Eq: Dev ex-US
We have not written much about Brexit over the last week or so, but we thought it might be time for a worthwhile update because of the event’s implications on the future of the Euro, and thus financial markets. Theresa May is now the UK’s new PM and she wasted no time in appointing a surprise cabinet, including big pro-Brexit campaigner Boris Johnson as her foreign secretary. Additionally, another hardline Brexiter David Davis will oversee the departure negotiations with the EU under the title of “Secretary of State for Exiting the European Union”. The article says Davis’ view on Britain’s Brexit plan and potential is woefully optimistic. It should be noted that Theresa May herself was a mild Remain supporter.
FINSUM: This preposterous cabinet makes it seem like the negotiations with the EU are going to progress very badly. We think the EU will be combative given the team assembled, and this could actually work against the bloc as it may infuriate some countries which are on the brink, like Italy.
Source: Financial Times
There has been a lot of bearishness about the future of Europe lately. Many investors are worried about the potential collapse of the Euro following the UK’s Brexit. However, this piece says that European stocks may just be too good of a deal to pass up. The article is based on a valuation metric that JP Morgan uses for measuring stocks. JP Morgan Asset Management’s argument is that the MSCI Europe ex-UK Index and the FTSE All-Share Index look cheap on a ten-year inflation adjusted basis, with ratios below their long-term averages. The head of European equity strategy at the firm says that “we can see nothing that suggests the referendum result will rock European confidence and growth particularly”, which would boost earnings for European companies and presumably help stocks.
FINSUM: We think this a very narrow view of the situation. Italy, Austria, and Hungary all already have major votes ahead that could hurt the EU and Euro. In our view, fundamental earnings-based investments should be an after thought until those hurdles are cleared.
Mainstream media seems to be coming around to FINSUM’s view on Europe—that the continent appears at a very high risk of political and economic collapse. With that in mind, this piece highlights what might be the next domino to fall—Austria. While this quiet alpine country gets relatively little attention, the nation’s highest court has just annulled the results of its most recent, and very tight, presidential race. The annulment means the right-wing populist candidate will have another chance at securing victory. If that happens, the path to a Euro referendum seems quite likely. The development follows the far-right anti-Euro party’s mayoral victory in Rome recently. Italy is another potential Euro-leaver.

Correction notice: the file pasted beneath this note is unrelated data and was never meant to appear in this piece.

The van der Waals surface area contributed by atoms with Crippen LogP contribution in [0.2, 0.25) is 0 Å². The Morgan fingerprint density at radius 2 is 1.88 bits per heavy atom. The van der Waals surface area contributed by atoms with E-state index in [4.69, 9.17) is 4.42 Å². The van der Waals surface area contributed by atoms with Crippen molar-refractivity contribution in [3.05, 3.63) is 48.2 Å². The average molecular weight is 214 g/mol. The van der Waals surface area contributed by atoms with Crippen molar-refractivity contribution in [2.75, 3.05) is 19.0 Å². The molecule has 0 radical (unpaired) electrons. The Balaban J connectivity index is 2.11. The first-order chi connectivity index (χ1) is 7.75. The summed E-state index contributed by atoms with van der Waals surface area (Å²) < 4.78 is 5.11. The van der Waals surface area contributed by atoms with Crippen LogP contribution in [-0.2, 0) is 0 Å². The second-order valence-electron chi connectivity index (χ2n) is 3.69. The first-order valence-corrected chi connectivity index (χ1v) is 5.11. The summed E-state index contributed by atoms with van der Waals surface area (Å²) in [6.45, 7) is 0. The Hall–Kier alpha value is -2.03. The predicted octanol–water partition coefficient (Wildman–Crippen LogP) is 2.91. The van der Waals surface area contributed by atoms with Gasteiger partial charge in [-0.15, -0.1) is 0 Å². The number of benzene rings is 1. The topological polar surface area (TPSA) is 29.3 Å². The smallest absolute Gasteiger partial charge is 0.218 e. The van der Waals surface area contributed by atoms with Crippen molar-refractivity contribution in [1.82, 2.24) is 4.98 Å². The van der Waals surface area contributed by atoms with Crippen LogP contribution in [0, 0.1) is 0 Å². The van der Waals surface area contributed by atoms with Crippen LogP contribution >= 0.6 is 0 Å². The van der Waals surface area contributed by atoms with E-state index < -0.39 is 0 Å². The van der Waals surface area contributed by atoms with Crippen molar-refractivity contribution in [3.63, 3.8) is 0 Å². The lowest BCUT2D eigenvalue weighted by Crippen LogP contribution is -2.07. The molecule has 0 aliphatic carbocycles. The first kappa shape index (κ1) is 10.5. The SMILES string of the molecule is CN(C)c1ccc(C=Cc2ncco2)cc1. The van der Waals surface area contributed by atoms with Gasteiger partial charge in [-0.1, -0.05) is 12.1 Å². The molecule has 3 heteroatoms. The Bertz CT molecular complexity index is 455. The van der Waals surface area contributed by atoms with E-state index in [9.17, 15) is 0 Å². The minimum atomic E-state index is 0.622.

FINSUM: This story is just political speculation at this point, but both Austria and Italy have been cited as leave threats and the developments in those countries seem to be moving towards that eventuality.
In a shocking move today, former London Mayor Boris Johnson, who was the frontrunner to become the next Prime Minister of the UK has announced he will not run for the job. Johnson was the lead figure in the victorious “Leave” campaign in Britain so he seemed to have inherited all the glory, but oddly, has now deflected it, choosing to stay on the sidelines in the new race to be PM. Several other Tory party candidates are grappling for the leadership role.
FINSUM: So Britain’s most dominant Leave figure, who likely would have led the country because of the big political victory, has decided to bow out? This might signal that Brexit is headed nowhere.
Source: Wall Street Journal
Many seem to have been playing down the threat of Brexit by assuming that the UK can negotiate a cushy deal with the EU which will give them the benefits of the EU while preserving their sovereignty. This story stops that thought dead in its tracks, as it highlights new comments from German chancellor Angela Merkel. In a speech to the German Bundestag, Merkel firmly rebuffed Britain’s hopes of having a Norway-like agreement with the EU, saying the UK would not be allowed to “cherry pick” its terms with the EU. The comments were received with applause as Merkel reinforced that “We will ensure that the negotiations will not run be on the principle of cherry-picking”. She gave the statement before heading to the EU summit on Brexit.
FINSUM: This confirms what we have been saying and highlights the threat Britain faces. We think that the EU is going to have to make an example of Britain in order to not lose other EU countries, so we expect negotiations to be very combative.
Source: Financial Times
Don’t be fooled, the Brexit may be just the beginning of a multi-year cataclysm that could be set to undermine the global economy. This article in the FT says that the most likely domino to fall next is European giant Italy. The article takes one through the quite reasonable political logic that would lead the country to vote to leave the Eurozone. The article argues that if the country did so, it would prompt the quick and complete collapse of the Euro, which would set off a financial crisis which would dwarf the Crisis of 2008 in scope and magnitude.
FINSUM: It is fortunate that Britain never joined the Euro, for that would have made this departure much worse than it already is. Europe has a very uncertain path from here.
Source: Financial Times